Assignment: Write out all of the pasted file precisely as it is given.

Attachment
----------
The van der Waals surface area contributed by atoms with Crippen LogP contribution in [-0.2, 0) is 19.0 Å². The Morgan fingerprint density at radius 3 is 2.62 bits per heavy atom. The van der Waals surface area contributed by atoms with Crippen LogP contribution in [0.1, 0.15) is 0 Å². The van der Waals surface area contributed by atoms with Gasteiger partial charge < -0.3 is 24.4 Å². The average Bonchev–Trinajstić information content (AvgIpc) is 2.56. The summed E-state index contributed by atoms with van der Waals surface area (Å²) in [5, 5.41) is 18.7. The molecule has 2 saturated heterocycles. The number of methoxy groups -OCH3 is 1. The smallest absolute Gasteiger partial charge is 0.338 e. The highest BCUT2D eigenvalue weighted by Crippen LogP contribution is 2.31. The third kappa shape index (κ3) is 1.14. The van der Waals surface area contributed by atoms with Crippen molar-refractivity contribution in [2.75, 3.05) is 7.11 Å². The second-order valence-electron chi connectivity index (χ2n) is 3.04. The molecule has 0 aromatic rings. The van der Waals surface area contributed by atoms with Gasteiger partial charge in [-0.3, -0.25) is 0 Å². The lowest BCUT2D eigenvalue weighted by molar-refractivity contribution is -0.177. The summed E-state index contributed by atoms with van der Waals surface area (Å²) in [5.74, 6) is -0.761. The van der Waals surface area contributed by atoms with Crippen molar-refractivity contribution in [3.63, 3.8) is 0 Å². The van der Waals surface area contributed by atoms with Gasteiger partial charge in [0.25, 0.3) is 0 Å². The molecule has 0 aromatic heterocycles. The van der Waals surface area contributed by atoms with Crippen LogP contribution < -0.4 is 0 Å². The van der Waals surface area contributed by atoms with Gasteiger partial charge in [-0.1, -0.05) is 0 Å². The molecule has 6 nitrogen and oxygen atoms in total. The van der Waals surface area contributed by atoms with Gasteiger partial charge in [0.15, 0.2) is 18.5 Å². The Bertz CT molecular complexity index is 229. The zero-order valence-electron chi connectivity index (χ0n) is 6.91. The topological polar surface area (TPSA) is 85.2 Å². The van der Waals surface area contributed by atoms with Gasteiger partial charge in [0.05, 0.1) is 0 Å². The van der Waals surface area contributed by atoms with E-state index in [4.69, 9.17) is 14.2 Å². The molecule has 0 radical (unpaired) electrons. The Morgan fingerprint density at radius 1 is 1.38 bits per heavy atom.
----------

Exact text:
The van der Waals surface area contributed by atoms with Crippen LogP contribution in [-0.2, 0) is 19.0 Å². The Morgan fingerprint density at radius 3 is 2.62 bits per heavy atom. The van der Waals surface area contributed by atoms with Crippen LogP contribution in [0.1, 0.15) is 0 Å². The van der Waals surface area contributed by atoms with Gasteiger partial charge < -0.3 is 24.4 Å². The average Bonchev–Trinajstić information content (AvgIpc) is 2.56. The summed E-state index contributed by atoms with van der Waals surface area (Å²) in [5, 5.41) is 18.7. The molecule has 2 saturated heterocycles. The number of methoxy groups -OCH3 is 1. The smallest absolute Gasteiger partial charge is 0.338 e. The highest BCUT2D eigenvalue weighted by Crippen LogP contribution is 2.31. The third kappa shape index (κ3) is 1.14. The van der Waals surface area contributed by atoms with Crippen molar-refractivity contribution in [2.75, 3.05) is 7.11 Å². The second-order valence-electron chi connectivity index (χ2n) is 3.04. The molecule has 0 aromatic rings. The van der Waals surface area contributed by atoms with Gasteiger partial charge in [-0.3, -0.25) is 0 Å². The lowest BCUT2D eigenvalue weighted by molar-refractivity contribution is -0.177. The summed E-state index contributed by atoms with van der Waals surface area (Å²) in [5.74, 6) is -0.761. The van der Waals surface area contributed by atoms with Crippen molar-refractivity contribution in [3.63, 3.8) is 0 Å². The van der Waals surface area contributed by atoms with Gasteiger partial charge in [0.25, 0.3) is 0 Å². The molecule has 0 aromatic heterocycles. The van der Waals surface area contributed by atoms with Crippen LogP contribution < -0.4 is 0 Å². The van der Waals surface area contributed by atoms with Gasteiger partial charge in [-0.1, -0.05) is 0 Å². The molecule has 6 nitrogen and oxygen atoms in total. The van der Waals surface area contributed by atoms with Gasteiger partial charge in [0.15, 0.2) is 18.5 Å². The Bertz CT molecular complexity index is 229. The zero-order valence-electron chi connectivity index (χ0n) is 6.91. The topological polar surface area (TPSA) is 85.2 Å². The van der Waals surface area contributed by atoms with Gasteiger partial charge in [0.05, 0.1) is 0 Å². The van der Waals surface area contributed by atoms with E-state index in [4.69, 9.17) is 14.2 Å². The molecule has 0 radical (unpaired) electrons. The Morgan fingerprint density at radius 1 is 1.38 bits per heavy atom.